The single biggest complaint that the BBC Weather Centre receives is that 'They've got it wrong'.
Understandably, they get a bit fed up with this.
Let's use the combined power of disgruntled 'I Think You'll Find's' all over the country to produce the world's first democratic. distributed, user-generated, community weather reports.
It's like Michael Fish meets Seti@Home meets del.icio.us... Or something.
- User accesses the 'complain' feature on the weather site.
- They get a call to action: "Are you telling us that our forecast is wrong? Why not help us out by joining 'The Peoples' Weather'?"
- User registers for The Peoples' Weather - they give their address and postcode to precisely locate them in the UK.
- Their postcode and address data is transformed into a Lat/Long measurement
- They are sent a simple, cheap, accurate thermometer and anemometer to install in their garden / on their balcony / wherever.
- The user downloads a simple desktop application...
- Launches on startup
- Displays weather information in a dialog accessed from the desktop, using weather RSS feeds.
- Has a 'correct us!' button underneath the forecasts.
- Allows user to choose an alternate 'weather symbol' to accurately reflect the weather conditions in their particular microclimate.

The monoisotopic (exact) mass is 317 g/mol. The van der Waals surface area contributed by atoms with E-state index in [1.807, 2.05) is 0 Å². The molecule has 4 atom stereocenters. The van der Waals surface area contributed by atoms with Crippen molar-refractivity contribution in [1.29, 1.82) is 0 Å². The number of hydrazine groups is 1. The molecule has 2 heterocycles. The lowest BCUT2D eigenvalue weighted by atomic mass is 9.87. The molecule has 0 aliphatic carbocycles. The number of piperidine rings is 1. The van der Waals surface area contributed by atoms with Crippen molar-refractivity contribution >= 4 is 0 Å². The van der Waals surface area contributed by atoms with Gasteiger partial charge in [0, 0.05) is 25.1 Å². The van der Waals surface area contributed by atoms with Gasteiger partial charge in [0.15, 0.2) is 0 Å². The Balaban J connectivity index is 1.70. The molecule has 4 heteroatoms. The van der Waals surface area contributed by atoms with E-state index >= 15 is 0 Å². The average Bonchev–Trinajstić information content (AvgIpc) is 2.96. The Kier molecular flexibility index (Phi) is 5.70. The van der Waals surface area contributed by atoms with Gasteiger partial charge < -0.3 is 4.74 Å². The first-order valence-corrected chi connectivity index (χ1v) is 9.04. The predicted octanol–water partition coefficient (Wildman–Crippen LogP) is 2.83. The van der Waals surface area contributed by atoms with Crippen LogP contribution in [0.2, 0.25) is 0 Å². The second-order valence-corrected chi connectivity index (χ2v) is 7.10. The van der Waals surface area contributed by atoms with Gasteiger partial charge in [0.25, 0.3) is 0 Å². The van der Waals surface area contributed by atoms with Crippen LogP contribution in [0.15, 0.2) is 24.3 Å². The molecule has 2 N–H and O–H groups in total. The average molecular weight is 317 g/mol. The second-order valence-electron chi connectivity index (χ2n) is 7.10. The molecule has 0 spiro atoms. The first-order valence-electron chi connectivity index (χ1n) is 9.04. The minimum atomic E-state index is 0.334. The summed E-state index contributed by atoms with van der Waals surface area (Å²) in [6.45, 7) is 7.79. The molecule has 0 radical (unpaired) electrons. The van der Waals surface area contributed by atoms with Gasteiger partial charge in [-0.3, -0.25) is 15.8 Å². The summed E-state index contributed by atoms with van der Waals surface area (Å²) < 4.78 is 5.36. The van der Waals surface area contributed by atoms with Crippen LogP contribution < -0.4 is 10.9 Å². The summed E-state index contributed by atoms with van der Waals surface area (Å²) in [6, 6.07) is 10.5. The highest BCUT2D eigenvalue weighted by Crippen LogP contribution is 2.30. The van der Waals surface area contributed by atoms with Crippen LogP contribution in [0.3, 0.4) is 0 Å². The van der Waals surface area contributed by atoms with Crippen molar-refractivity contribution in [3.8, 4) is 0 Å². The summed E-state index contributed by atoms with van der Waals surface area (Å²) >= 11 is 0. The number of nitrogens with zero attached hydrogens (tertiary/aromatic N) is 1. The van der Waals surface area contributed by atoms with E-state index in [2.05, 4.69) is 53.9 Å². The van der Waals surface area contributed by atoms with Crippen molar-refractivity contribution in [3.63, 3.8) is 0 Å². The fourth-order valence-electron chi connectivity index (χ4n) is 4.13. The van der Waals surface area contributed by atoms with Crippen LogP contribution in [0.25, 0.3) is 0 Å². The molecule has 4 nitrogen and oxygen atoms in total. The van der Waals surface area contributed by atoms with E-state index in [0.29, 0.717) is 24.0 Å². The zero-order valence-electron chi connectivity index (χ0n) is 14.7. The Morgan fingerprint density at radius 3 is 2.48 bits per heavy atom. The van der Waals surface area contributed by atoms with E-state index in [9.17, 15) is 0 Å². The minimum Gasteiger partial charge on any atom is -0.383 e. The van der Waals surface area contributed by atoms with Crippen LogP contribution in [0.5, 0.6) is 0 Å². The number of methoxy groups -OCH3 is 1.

- Allows the user to enter their thermometer/anemometer reading.
- Feeds the user generated weather data back to the BBC weather centre.
- Displays an average of the most recent reports from the local area along side the official weather.
- User submitted weather data is aggregated in realtime for each postcode area. This is then displayed, where available, along side the official weather for that region.
- The People's Weather also feeds back to the desktop aggregators, showing the official forecast alongside the averaged forecast for that area.
- Users are credited if their weather report is used to generate any 'People's Weather' served.
- Variances between the predicted weather conditions and the reported weather conditions for each area can then be plotted over time, using any number of completely insane flash-based graphs and charts.
- The user gets the satisfaction of seeing their BBC weather with 'This is probably only 79% right...' next to their forecast, and knowing that they corrected the BBC.
Users can submit one-day and five day forecasts, which are then judged for accuracy against the aggregated results for their local area. Users with high percentage correctness get kudos and prizes. Their forecasts carry more weight in the aggregation as a result.
Schools get involved - it's a way of getting kids interested in weather, learning more about the art of weather prediction, and it's fun. This gives us a greater volume of data, and teachers help to filter the data for glaring inaccuracies...
Build your own weather station: the BBC provides simple instructions for automating your weather station - linking it direct to your PC. The availability and accuracy of forecasts benefits.
Mobile - an application is developed that uses cel location and some phones onboard thermometers to allow for weather reporting on-the-go.
Screensavers - changing to show the weather conditions in areas of your choice, or an ever-shifting map of reports.
More stuff as I think of it...